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Martin Boyce

Martin Boyce (born 1967) is a Scottish sculptor inspired by early 20th century modernism. He is represented by the Tanya Bonakdar Gallery in New York City and by The Modern Institute, Osborne Street in Glasgow.

Boyce was born in Hamilton, South Lanarkshire and educated at Holy Cross High School in Hamilton. He studied at the Glasgow School of Art, graduating with a BA in environmental art in 1990, then a MFA in 1997. He lives in Glasgow with his wife and children.

Boyce won the 2011 Turner Prize for his installation Do Words Have Voices, displayed at the Baltic Centre for Contemporary Art in Gateshead. The installation is a recreation of a park in autumn.Martin Boyce (born 1967) is a Scottish sculptor inspired by early 20th century modernism. He is represented by the Tanya Bonakdar Gallery in New York City and by The Modern Institute, Osborne Street in Glasgow.

  Martin Boyce’s work explores the visual language of modernist architecture    and design. Drawing on its iconography and history of production, classic    pieces of furniture by Arne Jacobsen, Charles and Ray Eames, Jean Prouvé and    Charlotte Perriand, among others, have often been the focus of Boyce’s    attention. Boyce’s selected objects engage with the ethos of modernism:    democratic and mass-produced, they reflect an ambition for what can be    understood as a utopian vision – a re-imagining of society on egalitarian terms.    Boyce is also interested in how meanings change over time, in particular how    the significance of particular objects alters as society changes. Displaced from    their original ideals and context, Boyce’s objects take on an alternative life.

Sarrita King

Sarrita King was born in Adelaide on March 5th 1988.
Sarrita’s inspiration is the amazing environment she grew up surrounded by in the Northern Territory, from the big rains to the lightning storms and the constantly changing earth. Sarrita reflects on much of her experiences with family members, especially her father who taught her about her Aboriginal heritage, the elements and the connection to our world in general.
Sarrita feels her art is a way of continuing to remember her father and all that he passed on to her. Furthermore her art continues to pass on his amazing love of life. Sarrita has found that art has subtly taken over her life and is a tool which allows her to connect to the world around her especially people. She is looking forward to challenging herself over the years through her art and the unusual life paths it will expose to her.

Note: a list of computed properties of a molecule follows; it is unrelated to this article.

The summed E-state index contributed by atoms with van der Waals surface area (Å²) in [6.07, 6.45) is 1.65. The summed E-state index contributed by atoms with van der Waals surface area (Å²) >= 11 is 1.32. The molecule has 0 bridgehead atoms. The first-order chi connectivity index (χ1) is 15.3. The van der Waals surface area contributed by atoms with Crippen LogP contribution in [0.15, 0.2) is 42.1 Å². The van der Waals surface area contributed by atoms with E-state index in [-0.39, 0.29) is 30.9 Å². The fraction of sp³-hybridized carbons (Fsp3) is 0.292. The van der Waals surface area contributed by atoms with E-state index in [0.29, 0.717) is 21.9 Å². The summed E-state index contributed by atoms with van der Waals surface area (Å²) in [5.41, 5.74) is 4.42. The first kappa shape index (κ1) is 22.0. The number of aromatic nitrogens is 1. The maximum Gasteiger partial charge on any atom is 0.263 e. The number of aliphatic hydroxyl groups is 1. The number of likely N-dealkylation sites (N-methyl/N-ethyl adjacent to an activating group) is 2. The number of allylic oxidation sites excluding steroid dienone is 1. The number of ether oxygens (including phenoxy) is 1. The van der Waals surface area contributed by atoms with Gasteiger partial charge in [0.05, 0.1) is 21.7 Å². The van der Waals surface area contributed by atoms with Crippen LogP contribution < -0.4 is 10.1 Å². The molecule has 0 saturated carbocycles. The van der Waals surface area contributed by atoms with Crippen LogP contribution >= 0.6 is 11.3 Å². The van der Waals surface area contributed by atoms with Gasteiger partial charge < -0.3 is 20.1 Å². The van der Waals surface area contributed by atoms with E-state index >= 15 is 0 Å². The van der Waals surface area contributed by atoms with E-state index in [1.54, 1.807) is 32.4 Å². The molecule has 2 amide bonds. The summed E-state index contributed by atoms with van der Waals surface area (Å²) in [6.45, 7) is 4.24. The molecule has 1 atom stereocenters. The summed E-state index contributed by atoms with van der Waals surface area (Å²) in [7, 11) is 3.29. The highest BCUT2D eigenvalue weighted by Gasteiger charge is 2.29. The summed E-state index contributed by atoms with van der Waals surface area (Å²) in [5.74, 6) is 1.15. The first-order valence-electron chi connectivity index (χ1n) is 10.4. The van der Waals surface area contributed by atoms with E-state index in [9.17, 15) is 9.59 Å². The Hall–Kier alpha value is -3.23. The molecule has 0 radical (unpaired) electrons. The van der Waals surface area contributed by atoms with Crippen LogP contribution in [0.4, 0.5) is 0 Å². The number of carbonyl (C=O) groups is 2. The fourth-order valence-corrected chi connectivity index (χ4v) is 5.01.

STORIES
Sandhills
This painting is inspired by the amazing sandhills found throughout Australia. Their colours and movements have always fascinated Sarrita. Her father would tell her how the patterns made by the wind are repeated throughout nature. Sarrita reflects on this when looking from a plane and seeing the similar movements of the sandhills and the waves of the ocean.
Water
Inspired by the different water found throughout Australia, these paintings seek to capture the movement and the colours of this life-giving element. Sarrita listened to her father explain the importance of water to the Aboriginal culture and all human kind. Sarrita feels the elements are a connection to her father and the world around her.
Language of the Earth
This painting is a representative of the earth’s story. The history of the land where we come from connects us to our family, our culture and all living things. Sarrita seeks to express her impression of the land and some of its stories. The symbols within the painting are patterns for the viewer to connect with but the layout of the painting has its own story.

African Tribal Art - Barkcloth, Mbuti people, D. R. Congo

This wonderful barkcloth is from the Mbuti people of the Ituri forest of northeastern Democratic Republic of the Congo. Made from the inner bark of trees, pounded and prepared by men, they were painted by women with twigs, fingers or twine. They were folded in half over a sash or belt and worn as ritual dress for celebrations and rites of passage. This piece measures 34” high by 16” wide and is lightly mounted on foam core for hanging.  Mid-20th century. 

Originally made as loincloths for ceremonies and dances, these drawings are sophisticated abstract compositions embodying the qualities of improvisation and syncopation that are associated with the African visual and musical sensibility.

These are all works related to nationalities. The patterns can show the characteristics of this ethnic group. I also hope that I can show the features of paper cutting with distinctive patterns.

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Shioyasu